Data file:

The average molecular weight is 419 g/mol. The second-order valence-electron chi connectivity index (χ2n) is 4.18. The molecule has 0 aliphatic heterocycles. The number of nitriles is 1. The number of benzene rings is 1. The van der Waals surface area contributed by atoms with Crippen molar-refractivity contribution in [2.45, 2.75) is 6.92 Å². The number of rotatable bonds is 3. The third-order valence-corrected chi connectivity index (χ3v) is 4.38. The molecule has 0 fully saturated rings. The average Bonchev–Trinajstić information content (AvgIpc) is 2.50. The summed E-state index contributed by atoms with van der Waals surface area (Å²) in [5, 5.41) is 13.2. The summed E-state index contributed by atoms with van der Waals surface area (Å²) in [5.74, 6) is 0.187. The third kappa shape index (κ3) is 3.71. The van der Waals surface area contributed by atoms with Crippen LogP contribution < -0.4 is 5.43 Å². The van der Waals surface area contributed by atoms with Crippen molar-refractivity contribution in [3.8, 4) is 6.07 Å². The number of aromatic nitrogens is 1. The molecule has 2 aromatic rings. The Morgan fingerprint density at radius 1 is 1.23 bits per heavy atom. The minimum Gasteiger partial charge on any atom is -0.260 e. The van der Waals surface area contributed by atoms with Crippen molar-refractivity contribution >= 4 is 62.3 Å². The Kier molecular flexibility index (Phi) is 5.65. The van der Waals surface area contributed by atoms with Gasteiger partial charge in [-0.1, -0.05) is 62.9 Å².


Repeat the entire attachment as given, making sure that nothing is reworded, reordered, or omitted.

The average molecular weight is 419 g/mol. The second-order valence-electron chi connectivity index (χ2n) is 4.18. The molecule has 0 aliphatic heterocycles. The number of nitriles is 1. The number of benzene rings is 1. The van der Waals surface area contributed by atoms with Crippen molar-refractivity contribution in [2.45, 2.75) is 6.92 Å². The number of rotatable bonds is 3. The third-order valence-corrected chi connectivity index (χ3v) is 4.38. The molecule has 0 fully saturated rings. The average Bonchev–Trinajstić information content (AvgIpc) is 2.50. The summed E-state index contributed by atoms with van der Waals surface area (Å²) in [5, 5.41) is 13.2. The summed E-state index contributed by atoms with van der Waals surface area (Å²) in [5.74, 6) is 0.187. The third kappa shape index (κ3) is 3.71. The van der Waals surface area contributed by atoms with Crippen LogP contribution < -0.4 is 5.43 Å². The van der Waals surface area contributed by atoms with Crippen molar-refractivity contribution in [3.8, 4) is 6.07 Å². The number of aromatic nitrogens is 1. The molecule has 2 aromatic rings. The Morgan fingerprint density at radius 1 is 1.23 bits per heavy atom. The minimum Gasteiger partial charge on any atom is -0.260 e. The van der Waals surface area contributed by atoms with Crippen molar-refractivity contribution >= 4 is 62.3 Å². The Kier molecular flexibility index (Phi) is 5.65. The van der Waals surface area contributed by atoms with Gasteiger partial charge in [-0.1, -0.05) is 62.9 Å².